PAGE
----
While rabies is a deadly disease, it is preventable and people should not be dying of it, rabies experts said on World Rabies Day on Wednesday. Experts on the disease met on World Rabies Day to discuss and share information on rabies control, prevention and treatment programmes. The meeting was organised by the Department of Health in partnership with the Department of Agriculture, Forestry and Fisheries, Sanofi Pasteur and the National Institute for Communicable Diseases (NICD).
It can be prevented if one seeks health care immediately but when you develop the symptoms, it's already too late … you will die," warned Department of Health Chief Director of Communicable Diseases, Dr Frew Benson.
Senior Medical Scientist in the Centre for Emerging and Zoonotic Diseases of the NICD, Dr Jacqueline Weyer, said rabies post-exposure prophylaxis was effective if used correctly to prevent the development of rabies. She, however, raised concern at the reoccurring human rabies cases due to lack of awareness on the disease.
"Patients don't seek treatment after being bitten by [rabid] dogs. Children don't tell their parents or if they do, parents just wash the scratch and don't send the child to the hospital to get treatment. "We can prevent 100% fatality by using post-exposure prophylaxis. The disease is preventable, we need to vaccinate dogs," Weyer said.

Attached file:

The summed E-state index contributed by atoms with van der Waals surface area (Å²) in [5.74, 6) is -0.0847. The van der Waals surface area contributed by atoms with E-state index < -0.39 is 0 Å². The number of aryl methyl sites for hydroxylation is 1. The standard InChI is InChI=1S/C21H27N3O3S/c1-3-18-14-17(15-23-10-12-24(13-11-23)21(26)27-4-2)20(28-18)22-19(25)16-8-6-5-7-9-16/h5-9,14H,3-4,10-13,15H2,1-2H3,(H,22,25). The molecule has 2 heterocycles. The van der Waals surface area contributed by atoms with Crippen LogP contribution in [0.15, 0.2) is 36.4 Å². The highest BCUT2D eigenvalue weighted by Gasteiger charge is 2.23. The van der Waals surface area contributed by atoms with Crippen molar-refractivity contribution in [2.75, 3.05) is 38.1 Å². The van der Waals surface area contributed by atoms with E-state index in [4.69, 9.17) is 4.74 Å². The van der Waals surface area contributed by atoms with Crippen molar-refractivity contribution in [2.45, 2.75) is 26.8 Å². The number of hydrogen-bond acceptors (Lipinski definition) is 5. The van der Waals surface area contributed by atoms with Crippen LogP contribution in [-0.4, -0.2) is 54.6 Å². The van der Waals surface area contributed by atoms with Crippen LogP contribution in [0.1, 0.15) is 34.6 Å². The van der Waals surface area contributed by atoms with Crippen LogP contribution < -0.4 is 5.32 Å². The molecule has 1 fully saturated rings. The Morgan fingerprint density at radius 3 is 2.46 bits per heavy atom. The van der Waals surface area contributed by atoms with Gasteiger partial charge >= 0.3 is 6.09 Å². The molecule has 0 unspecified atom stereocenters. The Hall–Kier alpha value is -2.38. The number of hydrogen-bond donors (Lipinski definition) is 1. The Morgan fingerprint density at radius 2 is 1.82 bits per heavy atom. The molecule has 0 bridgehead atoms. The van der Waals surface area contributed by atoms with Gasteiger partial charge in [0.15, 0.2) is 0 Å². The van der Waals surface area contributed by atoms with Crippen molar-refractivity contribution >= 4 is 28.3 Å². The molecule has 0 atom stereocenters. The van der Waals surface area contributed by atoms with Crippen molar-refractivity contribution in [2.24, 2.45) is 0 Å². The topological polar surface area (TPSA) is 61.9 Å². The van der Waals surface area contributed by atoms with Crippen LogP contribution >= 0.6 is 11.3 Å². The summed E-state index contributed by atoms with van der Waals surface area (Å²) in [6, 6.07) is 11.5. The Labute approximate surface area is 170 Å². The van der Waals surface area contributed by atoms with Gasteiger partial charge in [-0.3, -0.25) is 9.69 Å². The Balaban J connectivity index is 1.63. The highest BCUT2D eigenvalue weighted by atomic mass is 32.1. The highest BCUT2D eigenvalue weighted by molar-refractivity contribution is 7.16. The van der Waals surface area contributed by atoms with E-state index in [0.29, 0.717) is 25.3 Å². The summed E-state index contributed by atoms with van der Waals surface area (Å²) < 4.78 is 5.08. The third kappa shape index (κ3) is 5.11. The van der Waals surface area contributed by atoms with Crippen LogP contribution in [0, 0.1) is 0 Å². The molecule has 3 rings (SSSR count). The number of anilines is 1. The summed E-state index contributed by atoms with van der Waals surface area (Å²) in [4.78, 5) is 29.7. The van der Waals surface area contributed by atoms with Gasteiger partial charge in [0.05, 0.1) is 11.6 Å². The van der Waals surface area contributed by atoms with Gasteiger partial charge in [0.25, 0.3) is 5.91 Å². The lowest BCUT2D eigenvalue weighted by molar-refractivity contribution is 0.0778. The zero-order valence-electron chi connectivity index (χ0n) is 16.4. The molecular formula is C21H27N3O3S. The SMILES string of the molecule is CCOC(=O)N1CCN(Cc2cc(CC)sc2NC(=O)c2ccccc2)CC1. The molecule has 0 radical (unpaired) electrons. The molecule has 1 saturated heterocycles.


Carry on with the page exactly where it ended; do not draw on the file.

Most infections occur through animal bites, but scratches or licks on broken skin are also possible routes of infection. Signs of rabies in animals include fearfulness, aggression, excessive drooling, difficulty swallowing, staggering and seizures. Weyer said events such as World Rabies Day had an important role to play in raising awareness about the disease.
"Rabies is a public health problem that could be a success but it's not going to go away if we just look away." Deputy Director of Animal Health in the North West, Dr Michael Swart, warned too that if animals were not being diagnosed for rabies, the disease could not be controlled.
He said in order to prevent animal rabies, dogs and cats should be vaccinated and their vaccination records should be kept up to date.
"To avoid human rabies, if bitten, the animal must be tested for rabies. Avoid contact with wild animals, especially those behaving strangely," Swart said. Conducting awareness campaigns to inform the public about rabies was amongst the recommended control measures.
According to the World Health Organization, rabies causes up to 55 000 human deaths globally per year, accounting for one death and 300 exposures in every 15 minutes.
Almost all human fatalities occur in developing countries, with 56% occurring in Asia and 44% in Africa.
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